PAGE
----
Adam McKay teases next film, says script is about "big, dirty money"

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Adam McKay's next script is about "big, dirty money"
Adam McKay's next script is about "big, dirty money"


Adam McKay

After the success of Adam McKay’s hit-you-over-the-head-with-an-asteroid climate change metaphor movie Don’t Look Up, the public is dying to know: what will he turn his pen against next?

At a Q&A for the Tribeca Festival, per Deadline, the filmmaker confirmed he was working on another social satire: “If the last movie was about the outcome of what’s broken about us, that we’re staring at the collapse of the livable climate, this one is more about the actual arterial blocks in our hearts, what’s causing it, which is, of course, big, dirty money. And it’s a comedy as well … blended with drama, but I would overall call it a comedy.”

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How this will differ from McKay’s other financial film, The Big Short, or even Succession (which he produces and directs), remains to be seen. But he hasn’t dropped climate change from his repertoire, as he’s also adapting David Wallace-Wells’ book The Uninhabitable Earth as an anthology series for HBO Max.

He told the crowd, “We have less than eight years before we cross the tipping point of a livable planet. No one is even arguing with that and yet we are all like ‘Johnny Depp, Amber Heard.’” (Cue Nene Leakes’ “Now why am I in it?” meme.) “So you have to laugh at it, but you also have to get to work on it,” he said.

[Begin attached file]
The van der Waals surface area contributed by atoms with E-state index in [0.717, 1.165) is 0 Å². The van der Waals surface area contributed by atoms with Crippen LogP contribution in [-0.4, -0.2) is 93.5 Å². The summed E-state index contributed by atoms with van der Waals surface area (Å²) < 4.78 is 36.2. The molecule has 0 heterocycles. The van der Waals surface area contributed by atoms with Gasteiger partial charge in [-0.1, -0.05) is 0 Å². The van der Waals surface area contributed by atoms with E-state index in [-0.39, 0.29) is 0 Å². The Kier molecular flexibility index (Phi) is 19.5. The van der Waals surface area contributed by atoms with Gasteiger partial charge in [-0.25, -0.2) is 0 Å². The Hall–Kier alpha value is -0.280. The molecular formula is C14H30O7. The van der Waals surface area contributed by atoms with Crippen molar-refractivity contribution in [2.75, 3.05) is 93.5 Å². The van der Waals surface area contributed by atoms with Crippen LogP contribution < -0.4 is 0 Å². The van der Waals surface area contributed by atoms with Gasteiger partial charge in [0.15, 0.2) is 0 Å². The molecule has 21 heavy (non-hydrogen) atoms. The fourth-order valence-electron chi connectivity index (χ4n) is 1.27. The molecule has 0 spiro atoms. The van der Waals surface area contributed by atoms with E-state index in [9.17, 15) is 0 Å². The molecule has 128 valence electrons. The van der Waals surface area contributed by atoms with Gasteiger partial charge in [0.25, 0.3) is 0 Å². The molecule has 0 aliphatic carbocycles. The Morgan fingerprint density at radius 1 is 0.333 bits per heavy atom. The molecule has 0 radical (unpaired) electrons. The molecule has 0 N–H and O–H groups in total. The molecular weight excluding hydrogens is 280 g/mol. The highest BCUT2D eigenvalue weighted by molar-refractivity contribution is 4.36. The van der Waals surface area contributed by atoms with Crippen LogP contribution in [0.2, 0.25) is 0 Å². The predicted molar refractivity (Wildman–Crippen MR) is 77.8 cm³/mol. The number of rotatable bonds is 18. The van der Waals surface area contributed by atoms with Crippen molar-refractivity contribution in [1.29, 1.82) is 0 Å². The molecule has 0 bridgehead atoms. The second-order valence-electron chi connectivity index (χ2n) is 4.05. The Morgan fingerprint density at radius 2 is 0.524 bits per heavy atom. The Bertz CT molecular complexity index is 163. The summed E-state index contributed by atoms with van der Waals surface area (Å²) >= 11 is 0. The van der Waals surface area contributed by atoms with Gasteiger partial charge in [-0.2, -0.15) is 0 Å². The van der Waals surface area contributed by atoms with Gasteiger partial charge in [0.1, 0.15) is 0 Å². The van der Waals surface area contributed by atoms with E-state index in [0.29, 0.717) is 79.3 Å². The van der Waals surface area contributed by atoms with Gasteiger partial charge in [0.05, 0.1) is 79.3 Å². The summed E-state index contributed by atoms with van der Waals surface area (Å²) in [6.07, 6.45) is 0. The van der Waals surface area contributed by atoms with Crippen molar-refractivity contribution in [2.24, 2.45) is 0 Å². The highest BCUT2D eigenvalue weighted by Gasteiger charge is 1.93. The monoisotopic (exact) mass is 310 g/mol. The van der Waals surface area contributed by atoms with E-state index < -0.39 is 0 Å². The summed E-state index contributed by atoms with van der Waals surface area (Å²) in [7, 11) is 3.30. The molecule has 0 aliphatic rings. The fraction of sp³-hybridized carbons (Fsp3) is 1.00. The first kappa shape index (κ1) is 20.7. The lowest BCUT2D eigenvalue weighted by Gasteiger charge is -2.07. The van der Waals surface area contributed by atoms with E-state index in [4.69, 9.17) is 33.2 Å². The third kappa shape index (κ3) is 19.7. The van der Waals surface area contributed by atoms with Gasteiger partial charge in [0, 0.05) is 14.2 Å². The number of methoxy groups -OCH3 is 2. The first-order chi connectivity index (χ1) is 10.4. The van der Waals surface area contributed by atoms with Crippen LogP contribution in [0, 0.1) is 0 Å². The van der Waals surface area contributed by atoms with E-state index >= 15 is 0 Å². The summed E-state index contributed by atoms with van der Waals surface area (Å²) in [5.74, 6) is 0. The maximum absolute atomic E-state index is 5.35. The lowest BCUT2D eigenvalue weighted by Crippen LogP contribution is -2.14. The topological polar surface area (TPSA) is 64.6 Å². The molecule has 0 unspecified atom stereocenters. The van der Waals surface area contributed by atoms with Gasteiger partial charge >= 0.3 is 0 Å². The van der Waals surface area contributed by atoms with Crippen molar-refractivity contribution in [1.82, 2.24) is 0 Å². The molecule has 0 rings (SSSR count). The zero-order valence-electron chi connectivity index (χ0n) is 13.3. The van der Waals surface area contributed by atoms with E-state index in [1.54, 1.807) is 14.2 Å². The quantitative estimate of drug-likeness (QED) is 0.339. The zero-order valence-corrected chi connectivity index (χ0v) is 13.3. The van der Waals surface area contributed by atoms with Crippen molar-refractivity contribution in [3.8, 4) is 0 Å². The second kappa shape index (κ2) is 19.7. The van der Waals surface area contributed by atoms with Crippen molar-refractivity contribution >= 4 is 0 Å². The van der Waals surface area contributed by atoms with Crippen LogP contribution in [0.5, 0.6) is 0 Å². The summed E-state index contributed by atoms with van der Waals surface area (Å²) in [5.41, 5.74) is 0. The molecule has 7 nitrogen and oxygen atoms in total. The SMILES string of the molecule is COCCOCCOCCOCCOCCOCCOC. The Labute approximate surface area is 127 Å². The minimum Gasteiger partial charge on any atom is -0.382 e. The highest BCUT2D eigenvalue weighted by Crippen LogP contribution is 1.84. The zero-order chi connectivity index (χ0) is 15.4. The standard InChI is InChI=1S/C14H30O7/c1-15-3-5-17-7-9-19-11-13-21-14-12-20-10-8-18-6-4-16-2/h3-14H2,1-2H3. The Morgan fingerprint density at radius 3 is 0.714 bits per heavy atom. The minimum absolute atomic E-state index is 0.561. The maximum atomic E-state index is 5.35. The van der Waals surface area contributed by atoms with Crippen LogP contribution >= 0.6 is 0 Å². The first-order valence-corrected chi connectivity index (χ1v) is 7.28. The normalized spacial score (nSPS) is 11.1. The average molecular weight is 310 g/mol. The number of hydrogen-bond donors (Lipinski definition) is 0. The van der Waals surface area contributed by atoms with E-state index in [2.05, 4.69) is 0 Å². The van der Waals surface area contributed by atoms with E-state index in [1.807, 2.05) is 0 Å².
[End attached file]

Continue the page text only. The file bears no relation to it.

Speaking at Tribeca, McKay also discussed his previous partnership with Will Ferrell (“[With] every one of the comedies that we made, we would have a conversation about the political, social economic center of the movie, and say ‘Let’s never tell anyone that we had this conversation.’”) as well as his desire to adapt The Boys long before it became a television show (“I have no complaints. There are 10,000 other filmmakers that can complain more than me. But that would have been a cool movie… I was dying to do that movie.”).

Despite being a critically acclaimed, Oscar-nominated writer and director, the guy who made Anchorman is still committed to being funny: “I tried on a lot of different emotional suits, and I tried the freaked-out-I-can’t-sleep-at-night. But, ultimately the people who survive keep their sense of humor. I don’t think that has to be separate from being serious and emotional and profound. I think you can laugh about something while still recognizing that it is serious.”